Love Real Food Group
Members only page
Each week you will receive an email with information about Fussy Eating and ways to support your child's exploration of new food
To get the most out of this group,
we suggest -
Parents are strongly encouraged to repeat aspects of the group at home in the week following. A child’s food repertoire is more likely to increase with exposure to various different "new foods" when repeated in a relaxed home setting The exposure to the new or "disliked" food has to be constant and incentive free.
Take ideas from the group sessions, and implement them at home on regular basis.
Be creative with new foods and adapt a healthier lifestyle around eating.
The program is not only for the kids to try new different food, but also for the parents to take away new ideas, recipes, and healthy food alternatives that fussy kids will actually try.
Document your child’s progress at home on the workbook to track their milestones and success, and utilise it as an encouragement and motivational tool - this will be available in week two.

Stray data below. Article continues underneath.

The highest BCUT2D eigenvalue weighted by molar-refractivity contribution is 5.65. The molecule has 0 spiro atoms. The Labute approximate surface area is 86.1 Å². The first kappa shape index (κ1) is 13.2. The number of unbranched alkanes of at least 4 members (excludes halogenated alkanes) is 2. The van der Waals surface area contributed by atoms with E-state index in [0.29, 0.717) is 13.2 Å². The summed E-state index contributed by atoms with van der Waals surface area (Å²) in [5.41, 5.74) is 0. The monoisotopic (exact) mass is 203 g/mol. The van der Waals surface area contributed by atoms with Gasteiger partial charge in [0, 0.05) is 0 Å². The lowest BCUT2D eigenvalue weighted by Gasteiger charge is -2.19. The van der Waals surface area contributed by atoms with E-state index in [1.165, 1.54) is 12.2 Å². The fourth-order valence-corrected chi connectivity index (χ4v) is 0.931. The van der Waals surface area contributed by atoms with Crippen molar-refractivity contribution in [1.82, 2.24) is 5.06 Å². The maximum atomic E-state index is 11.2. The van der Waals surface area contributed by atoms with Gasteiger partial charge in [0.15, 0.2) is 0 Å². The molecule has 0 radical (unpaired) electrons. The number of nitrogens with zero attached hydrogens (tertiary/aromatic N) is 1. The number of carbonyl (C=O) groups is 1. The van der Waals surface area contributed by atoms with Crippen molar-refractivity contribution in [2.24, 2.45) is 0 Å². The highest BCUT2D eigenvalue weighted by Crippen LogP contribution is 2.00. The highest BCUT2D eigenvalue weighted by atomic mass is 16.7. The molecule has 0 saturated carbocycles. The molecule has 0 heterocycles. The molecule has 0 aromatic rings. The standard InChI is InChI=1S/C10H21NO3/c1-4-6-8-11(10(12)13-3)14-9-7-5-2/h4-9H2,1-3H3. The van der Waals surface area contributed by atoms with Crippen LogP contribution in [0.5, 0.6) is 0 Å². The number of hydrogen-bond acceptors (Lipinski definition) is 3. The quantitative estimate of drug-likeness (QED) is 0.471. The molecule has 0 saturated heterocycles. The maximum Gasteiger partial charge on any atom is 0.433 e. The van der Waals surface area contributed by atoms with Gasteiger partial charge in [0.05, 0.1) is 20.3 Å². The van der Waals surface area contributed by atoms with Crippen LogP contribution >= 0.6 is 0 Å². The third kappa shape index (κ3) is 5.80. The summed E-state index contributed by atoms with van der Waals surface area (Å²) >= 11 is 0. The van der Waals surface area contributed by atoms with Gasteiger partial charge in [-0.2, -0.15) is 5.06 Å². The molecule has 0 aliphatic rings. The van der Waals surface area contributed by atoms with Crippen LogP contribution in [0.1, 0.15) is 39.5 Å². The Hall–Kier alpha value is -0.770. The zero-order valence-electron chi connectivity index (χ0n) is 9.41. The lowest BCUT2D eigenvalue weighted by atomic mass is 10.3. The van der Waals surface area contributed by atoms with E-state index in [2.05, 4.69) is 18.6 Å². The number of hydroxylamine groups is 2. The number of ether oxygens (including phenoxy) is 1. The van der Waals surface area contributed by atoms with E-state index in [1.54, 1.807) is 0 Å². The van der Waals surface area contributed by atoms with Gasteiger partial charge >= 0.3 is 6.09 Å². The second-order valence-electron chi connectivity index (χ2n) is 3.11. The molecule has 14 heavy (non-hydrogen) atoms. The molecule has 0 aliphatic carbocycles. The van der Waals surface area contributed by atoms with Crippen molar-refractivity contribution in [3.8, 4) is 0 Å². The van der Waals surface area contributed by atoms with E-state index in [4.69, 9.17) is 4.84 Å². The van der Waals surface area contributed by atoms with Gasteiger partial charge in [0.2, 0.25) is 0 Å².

Do not give up on a food item/type. Repeated, constant exposure in a non-coercive manner is necessary for a child to accept a new foods.
Set a good example by preparing and eating the food yourself. Research indicates that the extent to which fruits and vegetables are present and readily available and accessible in the home correlates positively with the level of consumption in school-age children
Actively participation in discussion with the OT, nutritionist and fellow parents about the progress at home.
Taste buds - worksheet
There are 1000's of little tastebuds on our tongue and sometimes the signals they send to the brain can get lost or mixed-up and sometimes they SCREAM too loudly and we get upset...
FUSSY EATERS VIDEO BLOG
This blog is all about the FIVE tips that Jacky shared with parents last year around fussy eating - since then, we have received positive feedback about the strategies which is why we are sharing it again with you now
Food Science - worksheet
Keeping the thinking/description parts of the brain active when learning about food is often helpful when kids are fussy eaters. This technique is based on the SOS approach to Food, which provides a highly structured approach to feeding therapy. We've outlined Food Science for home programs